Village of Morrin will sell ‘old’ pump motor, control panel

Written by Stu Salkeld

The Village of Morrin will sell a surplus emergency pump motor and electrical control panel which are no longer needed and which cost the municipality upwards of $100,000. 

The decision was made at the Jan. 12 regular meeting of council.

Councillors heard the regular report of Public Works Foreman Dave Benci, who stated that the installation of the new emergency water pump at the pump house is the major project on the go right now.

Benci stated as the contractor began work new equipment has been installed and old equipment removed. The foreman stated a new electrical control panel has been installed along with new lights. Benci added that a new concrete pad will also be needed.

During his report he noted that some old items removed from the pump house will need to be disposed of, notably an electric motor which was just installed last year. 

It was reported that the contractor doing the work has volunteered to try to find a buyer for that motor. Benci stated the electrical panel associated with that motor also needs to be disposed of along with some scrap metal that’s also surplus.

Benci stated the project cost for that surplus motor was around $100,000. 

He noted during his report the motor only has about 10 hours of use on it and the control panel has about 70 hours on it.

During discussion councillors asked if the equipment could be used with the new pump, and Benci answered that as far as he knew it was not compatible with the new equipment. 

Councillors also wondered if the company which supplied the equipment would buy it back but Benci didn’t seem optimistic about that.

It was also mentioned that it would probably be best to sell the two items together.

Councillors eventually passed a motion authorizing Benci to dispose of the scrap iron and also do some research into how the village could sell the old electric motor and control panel.

Come visit Minburn

Councillors discussed a letter from the County of Minburn encouraging people to consider the municipality as their new residential or business home. Minburn is located about 140 kms east of Edmonton.

Mayor Chris Hall stated the letter appeared to be part of a campaign that Minburn was conducting to attract new residents and business using social media and tax perks.

Coun. Lorraine MacArthur asked her peers what the existing businesses in Morrin would think of this council granting tax perks to new businesses.

Village Chief Administrative Officer (CAO) Annette Plachner stated it may not be a great idea to give tax breaks to “the new guy” rather than the ones who are supporting the village.

Mayor Hall responded he was thinking more about attracting large businesses or employers unlike anything that’s currently in Morrin.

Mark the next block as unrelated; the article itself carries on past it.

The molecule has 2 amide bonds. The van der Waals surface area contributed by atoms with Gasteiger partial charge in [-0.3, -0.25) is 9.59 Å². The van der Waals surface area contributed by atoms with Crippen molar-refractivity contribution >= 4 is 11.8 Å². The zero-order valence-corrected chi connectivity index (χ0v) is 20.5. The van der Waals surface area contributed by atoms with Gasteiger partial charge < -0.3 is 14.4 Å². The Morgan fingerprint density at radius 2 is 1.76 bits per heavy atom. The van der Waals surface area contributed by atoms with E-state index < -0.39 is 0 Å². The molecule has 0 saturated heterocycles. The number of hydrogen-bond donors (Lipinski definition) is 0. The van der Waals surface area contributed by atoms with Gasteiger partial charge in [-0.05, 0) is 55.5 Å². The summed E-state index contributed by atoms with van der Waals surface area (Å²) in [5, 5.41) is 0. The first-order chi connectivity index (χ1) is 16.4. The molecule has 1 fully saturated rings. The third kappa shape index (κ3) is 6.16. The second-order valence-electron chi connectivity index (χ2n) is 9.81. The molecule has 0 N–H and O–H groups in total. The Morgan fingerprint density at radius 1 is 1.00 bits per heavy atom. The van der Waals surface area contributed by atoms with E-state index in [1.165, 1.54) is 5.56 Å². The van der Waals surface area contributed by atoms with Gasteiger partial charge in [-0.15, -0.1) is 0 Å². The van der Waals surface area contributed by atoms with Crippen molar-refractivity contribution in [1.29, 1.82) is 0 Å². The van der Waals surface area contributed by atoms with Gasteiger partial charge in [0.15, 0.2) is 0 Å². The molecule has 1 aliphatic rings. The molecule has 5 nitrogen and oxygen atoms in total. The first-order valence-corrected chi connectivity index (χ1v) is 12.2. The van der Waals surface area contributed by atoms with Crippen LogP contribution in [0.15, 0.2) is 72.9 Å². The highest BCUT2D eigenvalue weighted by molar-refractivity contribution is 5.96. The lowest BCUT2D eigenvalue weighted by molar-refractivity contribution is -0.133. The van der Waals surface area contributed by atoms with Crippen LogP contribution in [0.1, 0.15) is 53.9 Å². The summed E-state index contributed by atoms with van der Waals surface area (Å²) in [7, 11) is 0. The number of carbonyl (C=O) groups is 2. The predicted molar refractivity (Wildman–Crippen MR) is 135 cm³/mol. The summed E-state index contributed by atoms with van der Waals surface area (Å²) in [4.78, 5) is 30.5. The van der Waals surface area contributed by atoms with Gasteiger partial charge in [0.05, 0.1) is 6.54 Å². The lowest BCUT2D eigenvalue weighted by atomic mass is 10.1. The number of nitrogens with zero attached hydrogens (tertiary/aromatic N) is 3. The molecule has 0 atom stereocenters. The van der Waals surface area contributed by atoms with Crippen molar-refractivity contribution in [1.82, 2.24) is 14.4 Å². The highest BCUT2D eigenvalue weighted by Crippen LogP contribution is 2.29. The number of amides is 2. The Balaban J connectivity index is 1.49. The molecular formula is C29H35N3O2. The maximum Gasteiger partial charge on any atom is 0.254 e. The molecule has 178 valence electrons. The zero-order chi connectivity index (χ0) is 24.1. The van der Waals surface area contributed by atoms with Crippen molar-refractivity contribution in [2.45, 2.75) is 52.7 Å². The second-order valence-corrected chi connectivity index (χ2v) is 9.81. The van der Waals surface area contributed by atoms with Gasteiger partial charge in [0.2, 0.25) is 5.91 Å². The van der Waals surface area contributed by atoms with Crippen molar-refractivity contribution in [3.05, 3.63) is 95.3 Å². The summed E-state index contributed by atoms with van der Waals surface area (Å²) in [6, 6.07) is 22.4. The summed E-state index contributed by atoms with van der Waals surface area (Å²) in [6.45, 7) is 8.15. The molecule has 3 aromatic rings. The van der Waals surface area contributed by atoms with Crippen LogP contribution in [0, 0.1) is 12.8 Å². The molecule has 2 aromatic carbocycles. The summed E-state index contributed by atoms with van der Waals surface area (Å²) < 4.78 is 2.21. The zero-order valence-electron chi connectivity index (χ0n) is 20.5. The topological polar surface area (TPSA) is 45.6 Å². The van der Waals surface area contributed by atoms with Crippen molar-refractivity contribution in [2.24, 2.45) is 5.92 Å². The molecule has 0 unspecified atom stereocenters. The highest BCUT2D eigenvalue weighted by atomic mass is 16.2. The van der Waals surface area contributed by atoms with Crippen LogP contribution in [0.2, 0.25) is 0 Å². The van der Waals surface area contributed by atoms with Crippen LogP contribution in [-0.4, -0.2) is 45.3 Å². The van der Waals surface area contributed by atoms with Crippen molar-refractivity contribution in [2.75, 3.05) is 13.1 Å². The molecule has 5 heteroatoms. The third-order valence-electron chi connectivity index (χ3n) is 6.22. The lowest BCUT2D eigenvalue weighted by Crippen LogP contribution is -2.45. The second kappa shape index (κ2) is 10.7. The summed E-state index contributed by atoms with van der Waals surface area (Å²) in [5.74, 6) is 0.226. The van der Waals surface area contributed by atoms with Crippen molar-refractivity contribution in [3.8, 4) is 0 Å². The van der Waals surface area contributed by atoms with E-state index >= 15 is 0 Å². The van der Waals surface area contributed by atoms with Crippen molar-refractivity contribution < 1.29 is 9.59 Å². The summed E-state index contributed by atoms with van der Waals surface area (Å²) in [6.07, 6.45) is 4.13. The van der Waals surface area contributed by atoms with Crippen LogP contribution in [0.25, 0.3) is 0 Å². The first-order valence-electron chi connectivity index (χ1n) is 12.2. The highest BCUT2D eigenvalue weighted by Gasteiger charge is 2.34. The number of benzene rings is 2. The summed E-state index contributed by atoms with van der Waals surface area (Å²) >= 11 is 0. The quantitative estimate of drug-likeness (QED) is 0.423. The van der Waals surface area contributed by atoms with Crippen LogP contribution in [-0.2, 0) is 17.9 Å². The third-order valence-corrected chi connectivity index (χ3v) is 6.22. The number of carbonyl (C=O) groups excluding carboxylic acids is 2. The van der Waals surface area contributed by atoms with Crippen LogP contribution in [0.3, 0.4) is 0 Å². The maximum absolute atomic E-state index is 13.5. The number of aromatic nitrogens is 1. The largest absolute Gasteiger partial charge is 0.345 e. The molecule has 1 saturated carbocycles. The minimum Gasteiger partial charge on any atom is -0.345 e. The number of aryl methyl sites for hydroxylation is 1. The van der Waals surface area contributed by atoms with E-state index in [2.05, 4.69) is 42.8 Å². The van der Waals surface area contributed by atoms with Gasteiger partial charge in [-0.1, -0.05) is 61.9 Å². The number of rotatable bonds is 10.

In any event, Hall stated Minburn’s campaign was food for thought and possibly something for Morrin to consider.

As councillors discussed the idea, it was noted any tax breaks would apply for one or possibly two years at most.

Hall used as an example the Hamlet of Swalwell located in Kneehill County, which according to the 2011 census had 101 residents and which has also attracted a candy manufacturer.

After this suggestion, councillors began to discuss where in the village a new business might locate, and the status of previously contaminated sites also came up. 

Benci stated he would look into the various sites mentioned and report back to councillors at a future meeting.

Property tax sale

Plachner also briefly mentioned a property tax sale to be undertaken by the village. It was noted a special meeting may be held for this project but that this issue will be discussed again by council in March.

Financial report

CAO Plachner submitted her regular financial report to councillors and stated that everything seems to be on budget at year end.

However, she pointed out there are still some outstanding invoices from 2021 coming in and those will affect the financial report.


Stu Salkeld, Local Journalism Initiative reporter

ECA Review

About the author

Stu Salkeld

Stu Salkeld, who has upwards of 28 years of experience in the Alberta community newspaper industry, is now covering councils and other news in the Stettler region and has experience working in the area as well.

He has joined the ECA Review as a Local Journalism Initiative Journalist.

Stu earned his two-year diploma in print journalism from SAIT in Calgary from 1993 to ’95 and was raised in Oyen, Alta., one of the communities within the ECA Review’s coverage area.